I mentioned the sex blogging community a few times, so let’s talk about that for a moment. In my journey as a sex blogger, it has been incredibly helpful to be part of the sex blogging community. I have read a lot of the free resources, and I have met many supportive bloggers who pointed me into the right directions on things. I have received constructive feedback and also lots of compliments. It is great to know there are people who are in the same community I am in, who appreciate what I do. And I have been trying to give back by helping new bloggers with their blogs, with feedback, with pointing them to memes and prompts. I get quite a lot of messages from newer bloggers asking for help on Twitter, and I always reply!
But not everything is as shiny as it seems. It never really is. Everyone in the community competes for the same readers, the same jobs, the same attention. And some people are not as nice about it as others. In such an open, fluid and vibrant community without any strong framework or leaders, sometimes things blow up, especially when people forget that they actually operate in a sort of professional environment. Is the community non-judgmental and welcomes everyone with open arms? Mostly, yes. But we are dealing with real people, and not everyone can get along. That is okay.
It is not about getting along or agreeing with everyone, but it is about how to handle uncomfortable situations. Some people you can become friends with, others you rather want to avoid. I can’t tell you who those people are for you, but I know who they are for me. It is about choosing your battles, and as always, remember your goals, and not spoiling your brand.
Do I agree with people getting paid for giving bloggers advice on how to run a successful blog? Let me say it like this: this is capitalism, and if there is a need, there is going to be someone who offers to fulfill that need. I don’t know if it is helpful or not, but I have been faring well with just going with the feedback I have received from those who cared about giving me some. I don’t judge: if you have the means and you feel you can improve with some guidance, do what you feel is right for your specific situation.
Burning Out and Impostor Syndrome
Let me finish this post by talking about something that most bloggers have to deal with at one point: burn out and impostor syndrome. If you feel like writing a new post for your blog is just a chore, when you feel stressed out by deadlines of projects or prompts, when looking at your blog fills you with anxiety, and you are unable to come up with new ideas: you might be suffering from a burn out.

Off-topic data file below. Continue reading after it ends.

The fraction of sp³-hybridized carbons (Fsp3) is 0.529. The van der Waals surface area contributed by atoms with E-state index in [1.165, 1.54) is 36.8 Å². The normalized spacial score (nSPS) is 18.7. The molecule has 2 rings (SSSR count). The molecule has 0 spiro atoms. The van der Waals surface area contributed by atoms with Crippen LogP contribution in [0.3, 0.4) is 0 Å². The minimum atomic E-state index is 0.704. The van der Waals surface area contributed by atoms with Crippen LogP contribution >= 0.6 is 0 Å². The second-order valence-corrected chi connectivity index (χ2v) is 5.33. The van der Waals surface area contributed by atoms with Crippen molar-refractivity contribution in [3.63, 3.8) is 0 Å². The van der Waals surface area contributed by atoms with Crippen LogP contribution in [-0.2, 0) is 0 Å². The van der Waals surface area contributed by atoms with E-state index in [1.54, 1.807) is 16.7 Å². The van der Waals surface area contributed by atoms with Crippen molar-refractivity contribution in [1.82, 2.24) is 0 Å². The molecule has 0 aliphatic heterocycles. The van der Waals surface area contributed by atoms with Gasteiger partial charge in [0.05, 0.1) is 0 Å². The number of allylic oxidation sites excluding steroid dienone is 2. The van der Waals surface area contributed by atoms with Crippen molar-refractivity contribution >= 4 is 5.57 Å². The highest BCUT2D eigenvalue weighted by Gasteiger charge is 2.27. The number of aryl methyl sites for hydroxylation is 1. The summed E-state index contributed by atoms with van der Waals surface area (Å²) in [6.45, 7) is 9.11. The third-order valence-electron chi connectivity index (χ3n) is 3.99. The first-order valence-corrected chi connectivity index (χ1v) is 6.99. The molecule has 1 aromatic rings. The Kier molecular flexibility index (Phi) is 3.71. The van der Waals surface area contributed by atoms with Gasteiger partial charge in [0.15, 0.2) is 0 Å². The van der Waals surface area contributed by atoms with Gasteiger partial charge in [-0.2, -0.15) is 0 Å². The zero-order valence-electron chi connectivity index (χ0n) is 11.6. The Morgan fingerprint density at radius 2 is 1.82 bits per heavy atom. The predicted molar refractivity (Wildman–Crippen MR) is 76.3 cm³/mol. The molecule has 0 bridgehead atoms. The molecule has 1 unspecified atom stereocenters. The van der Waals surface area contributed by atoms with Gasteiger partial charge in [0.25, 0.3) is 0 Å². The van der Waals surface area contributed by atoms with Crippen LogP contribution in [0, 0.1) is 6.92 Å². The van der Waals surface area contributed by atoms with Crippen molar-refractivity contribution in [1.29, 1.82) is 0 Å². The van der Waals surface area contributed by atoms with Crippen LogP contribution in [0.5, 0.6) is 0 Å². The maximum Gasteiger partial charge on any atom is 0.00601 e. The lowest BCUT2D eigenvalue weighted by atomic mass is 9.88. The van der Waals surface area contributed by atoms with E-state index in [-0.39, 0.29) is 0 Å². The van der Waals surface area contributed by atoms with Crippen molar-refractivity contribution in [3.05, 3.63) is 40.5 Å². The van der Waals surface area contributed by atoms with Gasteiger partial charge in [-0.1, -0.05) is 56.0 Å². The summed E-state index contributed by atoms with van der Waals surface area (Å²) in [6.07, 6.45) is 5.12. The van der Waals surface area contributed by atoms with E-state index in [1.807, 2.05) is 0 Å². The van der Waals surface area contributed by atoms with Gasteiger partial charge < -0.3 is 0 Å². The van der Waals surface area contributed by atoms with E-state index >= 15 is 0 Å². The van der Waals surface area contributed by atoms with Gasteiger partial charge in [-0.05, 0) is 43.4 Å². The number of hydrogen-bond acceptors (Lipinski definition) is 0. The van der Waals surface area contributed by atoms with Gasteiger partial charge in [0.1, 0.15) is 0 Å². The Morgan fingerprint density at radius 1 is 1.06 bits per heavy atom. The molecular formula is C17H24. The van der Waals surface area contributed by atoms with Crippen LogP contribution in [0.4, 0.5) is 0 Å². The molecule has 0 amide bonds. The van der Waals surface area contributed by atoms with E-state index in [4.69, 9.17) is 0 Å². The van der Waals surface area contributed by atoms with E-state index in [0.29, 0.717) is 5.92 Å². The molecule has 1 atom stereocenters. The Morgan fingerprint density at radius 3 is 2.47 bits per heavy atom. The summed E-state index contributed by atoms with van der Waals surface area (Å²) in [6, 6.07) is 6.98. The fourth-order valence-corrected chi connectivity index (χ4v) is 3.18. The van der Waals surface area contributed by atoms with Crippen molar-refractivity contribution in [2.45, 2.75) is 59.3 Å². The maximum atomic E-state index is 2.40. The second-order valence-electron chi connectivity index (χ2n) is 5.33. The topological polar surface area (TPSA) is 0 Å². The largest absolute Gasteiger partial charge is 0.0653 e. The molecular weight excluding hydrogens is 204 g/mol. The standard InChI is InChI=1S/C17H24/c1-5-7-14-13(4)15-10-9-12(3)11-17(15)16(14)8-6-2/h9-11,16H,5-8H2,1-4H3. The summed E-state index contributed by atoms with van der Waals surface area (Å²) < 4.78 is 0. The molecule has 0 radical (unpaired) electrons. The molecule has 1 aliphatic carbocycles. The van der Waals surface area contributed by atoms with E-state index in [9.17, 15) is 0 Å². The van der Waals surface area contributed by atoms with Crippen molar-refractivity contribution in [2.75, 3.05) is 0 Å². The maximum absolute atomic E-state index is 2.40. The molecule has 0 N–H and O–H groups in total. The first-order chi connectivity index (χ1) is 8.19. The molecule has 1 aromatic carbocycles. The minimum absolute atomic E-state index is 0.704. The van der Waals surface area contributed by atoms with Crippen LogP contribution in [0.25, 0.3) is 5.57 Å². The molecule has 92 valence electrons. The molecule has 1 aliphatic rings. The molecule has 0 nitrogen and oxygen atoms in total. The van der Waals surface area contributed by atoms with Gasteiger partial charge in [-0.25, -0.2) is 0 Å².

I have been there and the only thing that has helped me in that situation is to scale back on the things that I am involved in, and my blogging schedule, and only do the basics to maintain my blog. That means that I still write but not as much. And I focus on other things in my life for a while and stay away from my blogging related social media for a while. Self-care and a bit of distance usually does the trick.
Another thing that I often struggle with is impostor syndrom. It means that I feel like I am a bad writer and I don’t deserve all the attention I get. I am afraid that I will soon be found out and people will see that I am really just pretending to be good and confident with my writing. These thoughts are often triggered when I have a bad day in stats, or one of the posts I have published doesn’t get any attention. I want to delete my blog so I don’t need to experience the embarrassment of being found out. The impostor syndrome is a moment thing and talking about it with others has really helped me in the past.
Being a sex blogger can be a lot of work and a lot of stress. It is all about what you make of it and what your goals are. The most important thing is that you enjoy what you are doing, and that you don’t forget about self-care and sometimes taking a break to focus on other things in life too. You don’t need to do every prompt, get 20 000 views a day, or compete with others. You decide how much effort you put into things, and if the expectations and goals you have set for yourself make sense to you.